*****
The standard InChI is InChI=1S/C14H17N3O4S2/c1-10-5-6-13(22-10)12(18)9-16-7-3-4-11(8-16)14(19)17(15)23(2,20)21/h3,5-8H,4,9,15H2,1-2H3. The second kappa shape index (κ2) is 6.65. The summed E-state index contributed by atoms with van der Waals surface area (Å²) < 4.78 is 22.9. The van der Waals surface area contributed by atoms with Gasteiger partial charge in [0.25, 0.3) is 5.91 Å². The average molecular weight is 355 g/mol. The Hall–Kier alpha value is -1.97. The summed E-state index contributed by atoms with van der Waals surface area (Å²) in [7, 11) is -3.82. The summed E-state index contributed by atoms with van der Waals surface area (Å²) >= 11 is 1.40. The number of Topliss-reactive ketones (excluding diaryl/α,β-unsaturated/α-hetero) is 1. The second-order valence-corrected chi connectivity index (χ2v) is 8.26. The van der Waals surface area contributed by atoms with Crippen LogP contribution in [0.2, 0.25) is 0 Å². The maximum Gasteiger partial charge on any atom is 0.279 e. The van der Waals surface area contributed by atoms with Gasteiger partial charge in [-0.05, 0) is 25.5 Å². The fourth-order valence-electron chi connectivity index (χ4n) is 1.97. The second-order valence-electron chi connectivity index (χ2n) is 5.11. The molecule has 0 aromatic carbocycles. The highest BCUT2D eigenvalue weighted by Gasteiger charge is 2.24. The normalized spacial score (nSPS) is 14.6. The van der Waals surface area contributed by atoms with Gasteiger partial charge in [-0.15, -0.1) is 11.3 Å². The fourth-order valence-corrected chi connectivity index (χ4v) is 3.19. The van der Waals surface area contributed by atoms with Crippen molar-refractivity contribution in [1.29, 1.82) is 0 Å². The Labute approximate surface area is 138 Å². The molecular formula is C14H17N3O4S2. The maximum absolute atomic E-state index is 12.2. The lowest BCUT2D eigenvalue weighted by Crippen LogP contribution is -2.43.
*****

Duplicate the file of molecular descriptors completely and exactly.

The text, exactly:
The standard InChI is InChI=1S/C14H17N3O4S2/c1-10-5-6-13(22-10)12(18)9-16-7-3-4-11(8-16)14(19)17(15)23(2,20)21/h3,5-8H,4,9,15H2,1-2H3. The second kappa shape index (κ2) is 6.65. The summed E-state index contributed by atoms with van der Waals surface area (Å²) < 4.78 is 22.9. The van der Waals surface area contributed by atoms with Gasteiger partial charge in [0.25, 0.3) is 5.91 Å². The average molecular weight is 355 g/mol. The Hall–Kier alpha value is -1.97. The summed E-state index contributed by atoms with van der Waals surface area (Å²) in [7, 11) is -3.82. The summed E-state index contributed by atoms with van der Waals surface area (Å²) >= 11 is 1.40. The number of Topliss-reactive ketones (excluding diaryl/α,β-unsaturated/α-hetero) is 1. The second-order valence-corrected chi connectivity index (χ2v) is 8.26. The van der Waals surface area contributed by atoms with Crippen LogP contribution in [0.2, 0.25) is 0 Å². The maximum Gasteiger partial charge on any atom is 0.279 e. The van der Waals surface area contributed by atoms with Gasteiger partial charge in [-0.05, 0) is 25.5 Å². The fourth-order valence-electron chi connectivity index (χ4n) is 1.97. The second-order valence-electron chi connectivity index (χ2n) is 5.11. The molecule has 0 aromatic carbocycles. The highest BCUT2D eigenvalue weighted by Gasteiger charge is 2.24. The normalized spacial score (nSPS) is 14.6. The van der Waals surface area contributed by atoms with Gasteiger partial charge in [-0.15, -0.1) is 11.3 Å². The fourth-order valence-corrected chi connectivity index (χ4v) is 3.19. The van der Waals surface area contributed by atoms with Crippen molar-refractivity contribution in [1.29, 1.82) is 0 Å². The Labute approximate surface area is 138 Å². The molecular formula is C14H17N3O4S2. The maximum absolute atomic E-state index is 12.2. The lowest BCUT2D eigenvalue weighted by Crippen LogP contribution is -2.43.